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Polycystic Ovary Syndrome (PCOS): Condition Information

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What is PCOS?

PCOS is a set of symptoms that result from a hormonal imbalance affecting women and girls of childbearing age. Women with PCOS usually have at least two of the following three conditions:1

  • Absence of ovulation, leading to irregular menstrual periods or no periods at all
  • High levels of androgens (a type of hormone) or signs of high androgens, such as having excess body or facial hair
  • Cysts (fluid-filled sacs) on one or both ovaries—"polycystic" literally means "having many cysts"

Some women diagnosed with PCOS have the first two conditions listed above as well as other symptoms of PCOS but do not have cysts on their ovaries.

PCOS is the most common cause of anovulatory (pronounced an-OV-yuh-luh-tawr-ee) infertility, meaning that the infertility results from the absence of ovulation, the process that releases a mature egg from the ovary every month. Many women don't find out that they have PCOS until they have trouble getting pregnant.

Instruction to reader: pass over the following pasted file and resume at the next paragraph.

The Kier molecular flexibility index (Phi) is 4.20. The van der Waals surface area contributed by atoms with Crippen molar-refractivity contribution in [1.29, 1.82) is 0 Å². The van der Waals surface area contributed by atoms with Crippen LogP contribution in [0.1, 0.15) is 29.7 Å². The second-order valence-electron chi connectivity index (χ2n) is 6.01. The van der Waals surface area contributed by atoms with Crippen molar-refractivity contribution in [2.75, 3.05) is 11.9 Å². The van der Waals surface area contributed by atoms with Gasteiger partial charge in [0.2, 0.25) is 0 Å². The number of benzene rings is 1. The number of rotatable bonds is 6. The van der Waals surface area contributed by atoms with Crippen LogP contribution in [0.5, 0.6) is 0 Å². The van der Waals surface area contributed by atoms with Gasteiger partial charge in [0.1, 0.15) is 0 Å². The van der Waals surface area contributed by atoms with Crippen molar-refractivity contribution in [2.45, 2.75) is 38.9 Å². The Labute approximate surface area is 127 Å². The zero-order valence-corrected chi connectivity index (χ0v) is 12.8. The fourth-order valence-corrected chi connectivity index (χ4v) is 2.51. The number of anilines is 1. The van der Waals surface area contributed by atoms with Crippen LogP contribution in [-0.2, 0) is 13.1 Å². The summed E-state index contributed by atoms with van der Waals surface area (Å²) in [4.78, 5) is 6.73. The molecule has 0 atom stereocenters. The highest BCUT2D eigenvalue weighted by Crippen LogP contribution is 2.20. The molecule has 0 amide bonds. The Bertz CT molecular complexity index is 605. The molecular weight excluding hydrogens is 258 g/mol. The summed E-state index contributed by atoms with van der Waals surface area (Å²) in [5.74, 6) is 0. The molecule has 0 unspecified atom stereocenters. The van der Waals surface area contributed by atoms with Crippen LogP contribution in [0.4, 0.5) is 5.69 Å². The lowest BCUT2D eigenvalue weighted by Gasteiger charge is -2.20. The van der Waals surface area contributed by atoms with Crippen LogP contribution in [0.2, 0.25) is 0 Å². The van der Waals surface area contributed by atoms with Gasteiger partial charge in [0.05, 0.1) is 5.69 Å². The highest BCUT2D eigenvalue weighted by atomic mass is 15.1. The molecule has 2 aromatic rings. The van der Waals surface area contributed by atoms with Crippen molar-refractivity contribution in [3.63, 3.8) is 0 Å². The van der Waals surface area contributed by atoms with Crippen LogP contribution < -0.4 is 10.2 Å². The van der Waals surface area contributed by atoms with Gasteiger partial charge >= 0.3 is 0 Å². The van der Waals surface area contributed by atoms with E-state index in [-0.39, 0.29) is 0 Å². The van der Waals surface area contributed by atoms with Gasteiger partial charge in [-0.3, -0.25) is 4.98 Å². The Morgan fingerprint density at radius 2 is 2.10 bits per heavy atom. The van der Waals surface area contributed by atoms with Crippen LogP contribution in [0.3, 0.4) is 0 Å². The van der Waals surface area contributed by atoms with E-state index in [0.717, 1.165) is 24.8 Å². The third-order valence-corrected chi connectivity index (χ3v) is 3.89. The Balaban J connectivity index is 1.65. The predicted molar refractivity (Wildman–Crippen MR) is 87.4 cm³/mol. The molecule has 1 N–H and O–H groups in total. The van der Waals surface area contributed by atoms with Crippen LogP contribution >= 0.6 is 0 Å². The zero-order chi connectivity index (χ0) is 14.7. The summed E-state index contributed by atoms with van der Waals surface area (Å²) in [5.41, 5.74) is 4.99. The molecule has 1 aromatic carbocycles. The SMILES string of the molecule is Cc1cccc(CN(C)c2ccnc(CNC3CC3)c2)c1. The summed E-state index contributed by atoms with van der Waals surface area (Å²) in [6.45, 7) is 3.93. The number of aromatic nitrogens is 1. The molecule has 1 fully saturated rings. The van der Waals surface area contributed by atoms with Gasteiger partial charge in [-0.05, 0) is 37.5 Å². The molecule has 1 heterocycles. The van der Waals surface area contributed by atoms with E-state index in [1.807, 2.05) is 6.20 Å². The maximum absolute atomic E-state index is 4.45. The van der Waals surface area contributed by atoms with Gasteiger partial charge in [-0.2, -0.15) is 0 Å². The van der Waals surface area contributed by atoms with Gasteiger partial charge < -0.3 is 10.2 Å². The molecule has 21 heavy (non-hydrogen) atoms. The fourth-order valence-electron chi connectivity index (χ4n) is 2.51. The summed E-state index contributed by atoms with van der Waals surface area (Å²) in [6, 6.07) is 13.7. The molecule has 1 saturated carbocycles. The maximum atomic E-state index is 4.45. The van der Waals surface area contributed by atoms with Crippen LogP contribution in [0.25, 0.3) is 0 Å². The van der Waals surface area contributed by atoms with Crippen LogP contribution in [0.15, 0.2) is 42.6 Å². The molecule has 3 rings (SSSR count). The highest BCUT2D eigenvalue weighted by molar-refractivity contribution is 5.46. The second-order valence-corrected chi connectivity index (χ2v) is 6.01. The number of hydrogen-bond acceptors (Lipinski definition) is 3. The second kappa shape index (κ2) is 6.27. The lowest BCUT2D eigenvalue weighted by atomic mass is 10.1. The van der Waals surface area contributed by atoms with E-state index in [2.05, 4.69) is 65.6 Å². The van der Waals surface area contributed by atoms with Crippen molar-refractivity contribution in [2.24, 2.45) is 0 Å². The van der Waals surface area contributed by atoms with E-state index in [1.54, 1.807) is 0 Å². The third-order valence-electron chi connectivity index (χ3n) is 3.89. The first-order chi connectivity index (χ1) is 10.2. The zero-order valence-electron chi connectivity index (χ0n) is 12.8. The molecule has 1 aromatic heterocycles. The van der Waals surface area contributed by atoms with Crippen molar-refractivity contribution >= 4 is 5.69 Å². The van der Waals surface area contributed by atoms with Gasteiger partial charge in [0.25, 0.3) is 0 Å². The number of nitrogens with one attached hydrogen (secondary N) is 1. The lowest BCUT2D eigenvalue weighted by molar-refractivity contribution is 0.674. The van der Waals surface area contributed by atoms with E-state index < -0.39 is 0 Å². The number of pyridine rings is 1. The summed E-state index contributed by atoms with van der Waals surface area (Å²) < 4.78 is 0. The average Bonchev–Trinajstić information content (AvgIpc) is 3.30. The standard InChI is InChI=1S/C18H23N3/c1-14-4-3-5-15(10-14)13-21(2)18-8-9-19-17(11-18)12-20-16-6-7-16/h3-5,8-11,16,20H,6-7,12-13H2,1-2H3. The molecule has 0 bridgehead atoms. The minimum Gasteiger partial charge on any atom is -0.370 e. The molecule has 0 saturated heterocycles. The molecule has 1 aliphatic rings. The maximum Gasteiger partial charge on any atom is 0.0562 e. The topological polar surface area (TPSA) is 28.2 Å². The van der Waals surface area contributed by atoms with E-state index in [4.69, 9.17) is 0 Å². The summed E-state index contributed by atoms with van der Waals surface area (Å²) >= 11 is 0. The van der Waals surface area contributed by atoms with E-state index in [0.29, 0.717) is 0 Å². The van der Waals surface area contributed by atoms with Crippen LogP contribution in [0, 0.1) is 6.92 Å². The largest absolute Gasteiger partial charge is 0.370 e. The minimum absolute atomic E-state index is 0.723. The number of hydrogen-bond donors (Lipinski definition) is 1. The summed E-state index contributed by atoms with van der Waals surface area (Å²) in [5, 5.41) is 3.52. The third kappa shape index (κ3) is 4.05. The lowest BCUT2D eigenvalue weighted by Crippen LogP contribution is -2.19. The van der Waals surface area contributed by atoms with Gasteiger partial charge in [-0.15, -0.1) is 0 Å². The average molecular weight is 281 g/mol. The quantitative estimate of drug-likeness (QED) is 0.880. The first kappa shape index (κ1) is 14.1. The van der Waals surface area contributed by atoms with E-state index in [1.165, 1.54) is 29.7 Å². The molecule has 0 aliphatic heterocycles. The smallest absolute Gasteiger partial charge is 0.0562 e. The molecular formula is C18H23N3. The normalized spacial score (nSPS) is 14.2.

PCOS can cause other problems as well, such as unwanted hair growth, dark patches of skin, acne, weight gain, and irregular bleeding.

Women with PCOS are also at higher risk for:2

  • Obstructive sleep apnea, a disorder that causes pauses in breathing during sleep
  • Insulin resistance
  • Metabolic syndrome, a group of risk factors for heart disease and type 2 diabetes
  • Type 2 diabetes
  • Obesity
  • Heart disease and high blood pressure (cardiovascular disease)
  • Mood disorders
  • Endometrial hyperplasia and endometrial cancer

Click here for more information about disorders or conditions associated with PCOS.


  1. American College of Obstetricians and Gynecologists. (2011). Polycystic ovary syndrome. Retrieved May 10, 2012, from http://www.acog.org/~/media/For%20Patients/faq121.pdf?dmc=1&ts=20120510T1116545699 External Web Site Policy (PDF- 273 KB) [top]
  2. U.S. Department of Health and Human Services, Office of Women's Health. (2010). Polycystic ovary syndrome (PCOS) fact sheet. Retrieved April 24, 2012, from http://www.womenshealth.gov/publications/our-publications/fact-sheet/polycystic-ovary-syndrome.html [top]

Last Updated Date: 11/30/2012
Last Reviewed Date: 05/23/2013
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